In conclusion, we successfully used mini-CSPLED BLU as the blue light and excitation energy source, along with QD films, to produce a uniform white backlight. Mini-CSPLEDs were subjected to emission angle packaged structure fabricate for 120°, 150°, and 180° to verify that the mini-CSPLED optical performance had significant differences. The lager emission angle and an illumination area of 180° mini-CSPLED improved significantly when compared with that of the 120° mini-CSPLED and 150° mini-CSPLED. Impressively, 180° mini-CSPLED BLU with a 150-μm-thick QD film achieved an excellent uniform brightness planar white light source for backlight displays of approximately 86%, which is significant for the future ultra-thin display technology. We implemented highly reliable CSP technology that can protect the LED chip, solve the emission angle and illumination area problems of LEDs, and fabricate a backlight source for displays with good brightness uniformity.
Cold cathode fluorescent lamp
Liquid crystal display
Mini chip-scale packaged light-emitting-diode
Organic light-emitting diode
Polymer light-emitting diode
Yttrium aluminum garnet
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This work was supported by the Ministry of Science and Technology (Taiwan) under Contract No. 107-2221-E-027-053.
The authors gratefully acknowledge the financial support from the Ministry of Science and Technology of the Republic of China under Contract No. MOST 107-2221-E-027-053.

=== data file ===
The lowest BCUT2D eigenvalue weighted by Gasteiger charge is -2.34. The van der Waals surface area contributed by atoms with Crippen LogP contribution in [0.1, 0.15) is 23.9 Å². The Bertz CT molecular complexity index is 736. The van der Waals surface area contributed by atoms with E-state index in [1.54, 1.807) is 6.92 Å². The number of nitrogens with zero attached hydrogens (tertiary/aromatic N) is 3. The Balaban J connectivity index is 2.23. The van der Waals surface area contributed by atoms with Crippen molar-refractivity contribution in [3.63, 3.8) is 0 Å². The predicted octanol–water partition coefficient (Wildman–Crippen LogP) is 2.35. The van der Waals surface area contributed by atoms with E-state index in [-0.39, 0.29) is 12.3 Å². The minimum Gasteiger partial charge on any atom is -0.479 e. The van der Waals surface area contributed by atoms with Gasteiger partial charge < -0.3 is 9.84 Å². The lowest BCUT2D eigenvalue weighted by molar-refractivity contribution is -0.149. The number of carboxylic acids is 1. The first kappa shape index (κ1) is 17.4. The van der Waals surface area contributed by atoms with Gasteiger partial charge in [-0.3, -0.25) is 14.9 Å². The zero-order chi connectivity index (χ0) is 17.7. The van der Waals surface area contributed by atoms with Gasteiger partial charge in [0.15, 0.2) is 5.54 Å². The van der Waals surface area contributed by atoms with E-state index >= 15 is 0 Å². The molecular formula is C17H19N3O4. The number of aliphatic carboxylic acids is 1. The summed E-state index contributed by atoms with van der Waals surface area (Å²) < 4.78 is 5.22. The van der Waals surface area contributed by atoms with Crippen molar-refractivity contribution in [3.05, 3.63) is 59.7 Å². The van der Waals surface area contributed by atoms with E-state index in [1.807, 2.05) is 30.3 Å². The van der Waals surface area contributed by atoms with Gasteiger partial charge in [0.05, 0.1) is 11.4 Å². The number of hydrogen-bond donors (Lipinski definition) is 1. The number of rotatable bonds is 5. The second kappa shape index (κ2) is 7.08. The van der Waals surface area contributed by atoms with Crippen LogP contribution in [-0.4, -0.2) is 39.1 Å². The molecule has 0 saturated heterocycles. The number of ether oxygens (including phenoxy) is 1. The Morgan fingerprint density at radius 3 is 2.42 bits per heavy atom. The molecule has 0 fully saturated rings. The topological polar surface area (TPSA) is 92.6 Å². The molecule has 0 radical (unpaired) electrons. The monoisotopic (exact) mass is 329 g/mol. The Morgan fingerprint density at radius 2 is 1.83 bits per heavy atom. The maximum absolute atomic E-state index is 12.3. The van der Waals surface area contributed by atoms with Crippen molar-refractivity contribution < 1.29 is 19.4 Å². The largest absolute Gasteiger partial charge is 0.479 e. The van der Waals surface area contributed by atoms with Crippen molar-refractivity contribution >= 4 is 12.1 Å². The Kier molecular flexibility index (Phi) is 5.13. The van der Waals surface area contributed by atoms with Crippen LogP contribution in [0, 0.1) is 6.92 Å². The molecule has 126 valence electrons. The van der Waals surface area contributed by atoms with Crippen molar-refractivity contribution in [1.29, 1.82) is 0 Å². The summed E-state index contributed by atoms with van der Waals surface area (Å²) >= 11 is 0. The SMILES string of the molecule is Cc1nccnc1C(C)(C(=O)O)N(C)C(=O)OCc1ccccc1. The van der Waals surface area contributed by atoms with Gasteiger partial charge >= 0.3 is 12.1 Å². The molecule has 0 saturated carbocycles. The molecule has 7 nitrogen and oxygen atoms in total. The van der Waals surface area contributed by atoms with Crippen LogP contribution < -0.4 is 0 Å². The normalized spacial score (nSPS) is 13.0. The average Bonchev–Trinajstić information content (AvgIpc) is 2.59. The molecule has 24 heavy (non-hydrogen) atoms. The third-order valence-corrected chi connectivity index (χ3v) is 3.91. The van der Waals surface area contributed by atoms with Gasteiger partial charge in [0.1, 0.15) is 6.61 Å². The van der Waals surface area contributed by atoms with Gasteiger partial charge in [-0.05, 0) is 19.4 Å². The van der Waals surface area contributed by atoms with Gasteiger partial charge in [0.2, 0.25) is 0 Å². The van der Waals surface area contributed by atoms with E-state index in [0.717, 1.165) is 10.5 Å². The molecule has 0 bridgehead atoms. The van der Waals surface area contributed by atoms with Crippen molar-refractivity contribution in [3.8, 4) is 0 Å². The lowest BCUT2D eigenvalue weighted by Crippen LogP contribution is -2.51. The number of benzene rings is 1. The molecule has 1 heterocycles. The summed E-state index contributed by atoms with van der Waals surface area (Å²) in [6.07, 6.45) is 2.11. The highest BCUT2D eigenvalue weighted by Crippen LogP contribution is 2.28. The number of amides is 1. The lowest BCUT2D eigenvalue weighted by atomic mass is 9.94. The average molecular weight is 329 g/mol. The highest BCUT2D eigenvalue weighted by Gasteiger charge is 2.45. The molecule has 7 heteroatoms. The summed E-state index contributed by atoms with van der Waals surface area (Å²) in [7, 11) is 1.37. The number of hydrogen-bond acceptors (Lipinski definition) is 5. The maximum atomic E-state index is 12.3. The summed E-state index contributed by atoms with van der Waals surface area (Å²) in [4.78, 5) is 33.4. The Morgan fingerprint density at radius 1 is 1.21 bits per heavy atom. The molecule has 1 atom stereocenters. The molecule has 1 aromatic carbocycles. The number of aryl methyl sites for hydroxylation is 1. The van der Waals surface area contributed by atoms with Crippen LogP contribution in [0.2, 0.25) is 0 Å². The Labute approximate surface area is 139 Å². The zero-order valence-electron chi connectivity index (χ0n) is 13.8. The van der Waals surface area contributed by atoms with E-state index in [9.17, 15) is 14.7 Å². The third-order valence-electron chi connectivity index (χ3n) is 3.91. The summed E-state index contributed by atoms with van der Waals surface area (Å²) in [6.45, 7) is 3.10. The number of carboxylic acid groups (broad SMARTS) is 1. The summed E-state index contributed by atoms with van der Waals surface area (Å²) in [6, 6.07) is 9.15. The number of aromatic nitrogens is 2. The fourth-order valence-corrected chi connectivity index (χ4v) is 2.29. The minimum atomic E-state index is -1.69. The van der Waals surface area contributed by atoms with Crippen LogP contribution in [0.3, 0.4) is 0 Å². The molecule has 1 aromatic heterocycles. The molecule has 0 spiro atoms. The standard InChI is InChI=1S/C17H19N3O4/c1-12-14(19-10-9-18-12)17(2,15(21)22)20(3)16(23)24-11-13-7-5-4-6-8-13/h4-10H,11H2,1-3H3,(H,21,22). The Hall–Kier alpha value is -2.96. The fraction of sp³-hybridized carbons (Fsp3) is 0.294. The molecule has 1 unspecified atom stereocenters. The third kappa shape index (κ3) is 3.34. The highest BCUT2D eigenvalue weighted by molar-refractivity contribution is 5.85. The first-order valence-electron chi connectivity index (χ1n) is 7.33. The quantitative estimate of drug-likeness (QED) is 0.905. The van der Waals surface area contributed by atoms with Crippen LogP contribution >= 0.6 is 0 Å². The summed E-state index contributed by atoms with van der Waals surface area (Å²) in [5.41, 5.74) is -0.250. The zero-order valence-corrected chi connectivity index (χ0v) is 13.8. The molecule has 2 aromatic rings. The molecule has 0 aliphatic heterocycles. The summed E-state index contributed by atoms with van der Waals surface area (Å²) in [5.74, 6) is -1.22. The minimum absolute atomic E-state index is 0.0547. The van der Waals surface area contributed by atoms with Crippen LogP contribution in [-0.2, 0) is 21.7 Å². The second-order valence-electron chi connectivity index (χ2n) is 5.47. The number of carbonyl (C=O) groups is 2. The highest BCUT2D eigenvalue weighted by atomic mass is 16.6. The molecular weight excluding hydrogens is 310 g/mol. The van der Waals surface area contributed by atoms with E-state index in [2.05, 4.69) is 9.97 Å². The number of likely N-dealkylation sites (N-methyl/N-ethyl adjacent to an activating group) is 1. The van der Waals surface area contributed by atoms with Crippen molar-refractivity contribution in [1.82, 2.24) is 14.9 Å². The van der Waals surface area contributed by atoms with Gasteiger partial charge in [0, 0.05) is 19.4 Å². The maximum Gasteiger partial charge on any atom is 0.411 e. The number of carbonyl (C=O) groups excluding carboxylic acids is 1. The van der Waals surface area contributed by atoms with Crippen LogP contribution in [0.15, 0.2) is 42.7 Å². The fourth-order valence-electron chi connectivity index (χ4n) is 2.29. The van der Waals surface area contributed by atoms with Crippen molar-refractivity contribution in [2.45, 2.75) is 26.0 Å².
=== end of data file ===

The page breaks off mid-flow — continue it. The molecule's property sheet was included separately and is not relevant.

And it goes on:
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Figure S1. QD films characteristics – PL spectrum (excited by a 405 nm laser). Figure S2. Spectroradiometric report of 120°-mini-CSPLED with a 60 μm-thick QD films. Figure S3. Spectroradiometric report of 120°-mini-CSPLED with a 90 μm-thick QD films. Figure S4. Spectroradiometric report of 120°-mini-CSPLED with a 150 μm-thick QD films. Figure S5. Spectroradiometric report of 150°-mini-CSPLED with a 60 μm-thick QD films. Figure S6. Spectroradiometric report of 150°-mini-CSPLED with a 90 μm-thick QD films. Figure S7. Spectroradiometric report of 150°-mini-CSPLED with a 150 μm-thick QD films. Figure S8. Spectroradiometric report of 180°-mini-CSPLED with a 60 μm-thick QD films. Figure S9. Spectroradiometric report of 180°-mini-CSPLED with a 90 μm-thick QD films. Figure S10. Spectroradiometric report of 180°-mini-CSPLED with a 150 μm-thick QD films. Figure S11. The L2 spectroradiometric report of 120°-mini-CSPLED with a 150 μm-thick QD films. Figure S12. The L3 spectroradiometric report of 120°-mini-CSPLED with a 150 μm-thick QD films. Figure S13. The L4 spectroradiometric report of 120°-mini-CSPLED with a 150 μm-thick QD films. Figure S14. The L5 spectroradiometric report of 120°-mini-CSPLED with a 150 μm-thick QD films. Figure S15. The L2 spectroradiometric report of 150°-mini-CSPLED with a 150 μm-thick QD films. Figure S16. The L3 spectroradiometric report of 150°-mini-CSPLED with a 150 μm-thick QD films. Figure S17. The L4 spectroradiometric report of 150°-mini-CSPLED with a 150 μm-thick QD films. Figure S18. The L5 spectroradiometric report of 150°-mini-CSPLED with a 150 μm-thick QD films. Figure S19. The L2 spectroradiometric report of 180°-mini-CSPLED with a 150 μm-thick QD films. Figure S20. The L3 spectroradiometric report of 180°-mini-CSPLED with a 150 μm-thick QD films. Figure S21. The L4 spectroradiometric report of 180°-mini-CSPLED with a 150 μm-thick QD films. Figure S22. The L5 spectroradiometric report of 150°-mini-CSPLED with a 150 μm-thick QD films. Figure S23. Spectroradiometric report of 120°-mini-CSPLED + 150 μm-thick QD films with LCD. Figure S24. Spectroradiometric report of 150°-mini-CSPLED + 150 μm-thick QD films with LCD. Figure S25. Spectroradiometric report of 180°-mini-CSPLED + 150 μm-thick QD films with LCD. (DOCX 3461 kb)